An Ethics Committee approval was obtained for the study (2019/42). Report archives of the Pathology Department at Inonu University Faculty of Medicine were scanned, and clinical and histopathological data from patients with lung adenocarcinoma (n: 30), breast invasive ductal carcinoma (n: 30), colonic adenocarcinoma (n: 30), and prostatic acinar carcinoma (n: 30) were evaluated.

Histopathological study

Archived hematoxylin-eosin stained preparations of selected patients were re-evaluated and tumor regions to be analyzed with the tissue microarray (TMA) method were determined. Determined regions were extracted from the donor paraffin block using a 3-mm punch (Harris uni-core, catalog no: 69036-30 electron microscopy sciences). TMA grafts extracted from the donor paraffin blocks were transferred to recipient paraffin blocks that had been prepared using the TMA paraffin block apparatus. Slides of 4 µm thickness were obtained from the prepared TMA paraffin blocks (Leica RM 2255 microtome). For immunohistochemical (IHC) analysis, preparations were stained with the ANXA1 antibody (Catalog no 6362. Mouse monoclonal antibody. Bio SB 69 Santa Felicia Dr. Santa Barbara, CA 93117, USA) in a Ventana Benchmark XT IHC staining device. Staining was performed using the Ventana antibody diluent (catalog no: 251–018) and Ventana UltraView Universal DAB detection kit (catalog no: 760-500 Ventana Medical Systems, Inc. A Member of the Roche Group 1910 Innovation Park Dr. Tucson, AZ 85755 USA). Slides were examined using a light microscope (Olympus BX-51; Olympus, Tokyo, Japan). Images were captured using a digital DP70 connected to a BX-51 microscope (Olympus).

In the IHC evaluation, ANXA1 expression was evaluated in external positive control. Slides were evaluated by considering the prevalence of nuclear and cytoplasmic stainings. Each specimen was scored according to the density of staining and the area percentage of staining. Nuclear and cytoplasmic staining density signals in cancer tissue and tumor microenvironment were rated as +3; strong staining, +2; medium staining, +1; weak staining, and 0; no staining. The area percentage of staining was evaluated as follows: 0; no staining of cells in any microscopic fields, 1+;<30% of tissue stained positive, 2+; between 30% and 60% stained positive, and 3+; >60% stained positive. Finally, the staining density score was calculated. The degree of staining density and the percentage of staining were multiplied. A combined staining score (density percentage of staining) of ≤3 was considered to be low expression; a score between 4 and 6 was considered to be moderate expression; whereas a score between 7 and 9 was considered to be high expression.[8,12,13]

Statistical analysis

Data were evaluated using SPSS 25.0 commercial statistics program. The difference in ANXA1 expression among the groups was evaluated using a non-parametric Spearman’s correlation test in all groups. The level of significance was accepted as P < 0.05.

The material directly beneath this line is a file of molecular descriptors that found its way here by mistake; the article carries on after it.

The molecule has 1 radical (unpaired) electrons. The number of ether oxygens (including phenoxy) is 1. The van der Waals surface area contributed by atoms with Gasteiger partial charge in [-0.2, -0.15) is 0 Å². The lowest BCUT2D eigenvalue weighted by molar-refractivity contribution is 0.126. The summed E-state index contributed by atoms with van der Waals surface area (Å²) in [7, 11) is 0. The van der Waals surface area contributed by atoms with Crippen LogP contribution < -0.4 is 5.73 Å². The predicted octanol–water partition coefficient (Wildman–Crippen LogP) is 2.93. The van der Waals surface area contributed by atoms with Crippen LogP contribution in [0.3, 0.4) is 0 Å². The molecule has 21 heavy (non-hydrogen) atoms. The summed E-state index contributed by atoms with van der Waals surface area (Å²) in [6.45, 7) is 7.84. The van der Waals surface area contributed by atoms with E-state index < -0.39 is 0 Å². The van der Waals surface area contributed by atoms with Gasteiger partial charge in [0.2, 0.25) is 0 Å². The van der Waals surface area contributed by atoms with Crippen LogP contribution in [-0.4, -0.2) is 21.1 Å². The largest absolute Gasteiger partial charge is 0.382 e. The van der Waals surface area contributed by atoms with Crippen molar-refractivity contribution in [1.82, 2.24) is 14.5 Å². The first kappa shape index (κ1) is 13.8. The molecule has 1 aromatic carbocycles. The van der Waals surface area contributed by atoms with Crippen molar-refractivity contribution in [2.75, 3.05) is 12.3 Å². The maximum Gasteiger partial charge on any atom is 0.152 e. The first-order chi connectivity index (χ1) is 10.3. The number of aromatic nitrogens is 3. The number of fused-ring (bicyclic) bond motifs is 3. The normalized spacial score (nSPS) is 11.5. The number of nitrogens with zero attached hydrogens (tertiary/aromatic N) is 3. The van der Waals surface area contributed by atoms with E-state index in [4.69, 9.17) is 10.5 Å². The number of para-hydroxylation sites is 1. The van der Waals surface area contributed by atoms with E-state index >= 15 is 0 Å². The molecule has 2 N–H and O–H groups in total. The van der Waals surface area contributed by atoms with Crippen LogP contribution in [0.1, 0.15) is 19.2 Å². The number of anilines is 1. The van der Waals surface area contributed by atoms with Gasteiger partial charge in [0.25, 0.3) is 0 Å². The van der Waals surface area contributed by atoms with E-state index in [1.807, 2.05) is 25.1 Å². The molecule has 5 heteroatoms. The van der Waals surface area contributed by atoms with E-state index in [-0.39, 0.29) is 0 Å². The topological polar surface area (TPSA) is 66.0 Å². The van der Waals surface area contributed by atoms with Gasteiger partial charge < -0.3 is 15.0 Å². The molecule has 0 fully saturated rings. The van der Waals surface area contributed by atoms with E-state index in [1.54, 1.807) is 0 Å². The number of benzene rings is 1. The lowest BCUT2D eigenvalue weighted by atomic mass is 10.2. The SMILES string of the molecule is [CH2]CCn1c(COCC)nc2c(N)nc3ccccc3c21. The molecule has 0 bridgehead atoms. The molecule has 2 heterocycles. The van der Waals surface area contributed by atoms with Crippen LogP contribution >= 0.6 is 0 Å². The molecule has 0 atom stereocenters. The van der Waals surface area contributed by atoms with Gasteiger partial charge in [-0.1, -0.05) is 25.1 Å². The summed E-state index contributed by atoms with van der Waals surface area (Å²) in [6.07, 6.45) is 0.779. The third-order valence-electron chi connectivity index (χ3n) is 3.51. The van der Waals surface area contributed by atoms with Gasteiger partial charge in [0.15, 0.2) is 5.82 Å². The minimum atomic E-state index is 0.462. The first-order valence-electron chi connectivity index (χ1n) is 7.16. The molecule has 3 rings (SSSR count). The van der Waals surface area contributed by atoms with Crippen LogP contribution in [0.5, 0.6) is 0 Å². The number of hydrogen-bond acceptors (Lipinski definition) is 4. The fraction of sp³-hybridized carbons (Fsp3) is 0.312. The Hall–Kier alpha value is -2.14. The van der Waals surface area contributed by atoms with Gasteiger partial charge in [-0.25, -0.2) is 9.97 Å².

RESULTS

Cases of lung, breast, colon, and prostatic adenocarcinoma included in the study showed decreased expression of ANXA1 in tumors, and lower staining was observed within the tumor than in the tumor microenvironment. Among tumors, cases of lung adenocarcinoma manifested the most pronounced staining [Figure 1]. Other tumors demonstrated a more marked decrease in expression compared to that in the lung [Figures 2-4]. However, ANXA1 staining in lung adenocarcinomas was not statistically different from that in breast, colon, and prostatic adenocarcinomas [Table 1]. ANXA1 showed less staining in the tumor than in the tumor microenvironment. In many cases, there was a decrease or loss of ANXA1 expression in the tumor while inflammatory and stromal cells were stained in the tumor microenvironment. When the groups were compared, inflammatory and stromal responses were prominent in breast and colon adenocarcinomas.

Lung adenocarcinoma and Annexin A1 (ANXA1) immunostaining. (a and b) Hematoxylin and eosin sections, ×40, ×100. (c) ANXA1 expression in lung adenocarcinoma tissues, ×200. (d) Decreased ANXA1 expression in the tumor. Moderate expression in tumor microenvironment in lung adenocarcinoma tissues. Original magnification, ×200.
Figure 1:
Lung adenocarcinoma and Annexin A1 (ANXA1) immunostaining. (a and b) Hematoxylin and eosin sections, ×40, ×100. (c) ANXA1 expression in lung adenocarcinoma tissues, ×200. (d) Decreased ANXA1 expression in the tumor. Moderate expression in tumor microenvironment in lung adenocarcinoma tissues. Original magnification, ×200.
Breast carcinoma and Annexin A1 (ANXA1) immunostaining. (a and b) Hematoxylin and eosin sections, ×40, ×100. (c) ANXA1 expression in benign breast parenchyma (arrow). Decreased ANXA1 expression in breast adenocarcinoma, ×200 (d) Decreased ANXA1 expression in breast adenocarcinoma, prominent expression in the tumor microenvironment. Original magnification, ×200.
Figure 2:
Breast carcinoma and Annexin A1 (ANXA1) immunostaining. (a and b) Hematoxylin and eosin sections, ×40, ×100. (c) ANXA1 expression in benign breast parenchyma (arrow). Decreased ANXA1 expression in breast adenocarcinoma, ×200 (d) Decreased ANXA1 expression in breast adenocarcinoma, prominent expression in the tumor microenvironment. Original magnification, ×200.
Colon adenocarcinoma and Annexin A1 (ANXA1) immunostaining. (a and b) Hematoxylin and eosin sections, ×40, ×100. (c) Prominent loss of ANXA1 expression in colon adenocarcinoma, ×100 (d) Decreased ANXA1 expression in colon adenocarcinoma, prominent expression in the tumor microenvironment, Original magnification, ×200.
Figure 3:
Colon adenocarcinoma and Annexin A1 (ANXA1) immunostaining. (a and b) Hematoxylin and eosin sections, ×40, ×100. (c) Prominent loss of ANXA1 expression in colon adenocarcinoma, ×100 (d) Decreased ANXA1 expression in colon adenocarcinoma, prominent expression in the tumor microenvironment, Original magnification, ×200.
Prostate adenocarcinoma and Annexin A1 (ANXA1) immunostaining. (a and b) Hematoxylin and eosin sections, x40, ×100. (c) ANXA1 expression in benign prostate parenchyma(arrow). Prominent loss of ANXA1 expression in prostatic adenocarcinoma ×200 (d) ANXA1 expression in benign prostate parenchyma (arrow). Decreased ANXA1 expression in prostatic adenocarcinoma and negative ANXA1 immunostaining in the tumor microenvironment, Original magnification, ×200.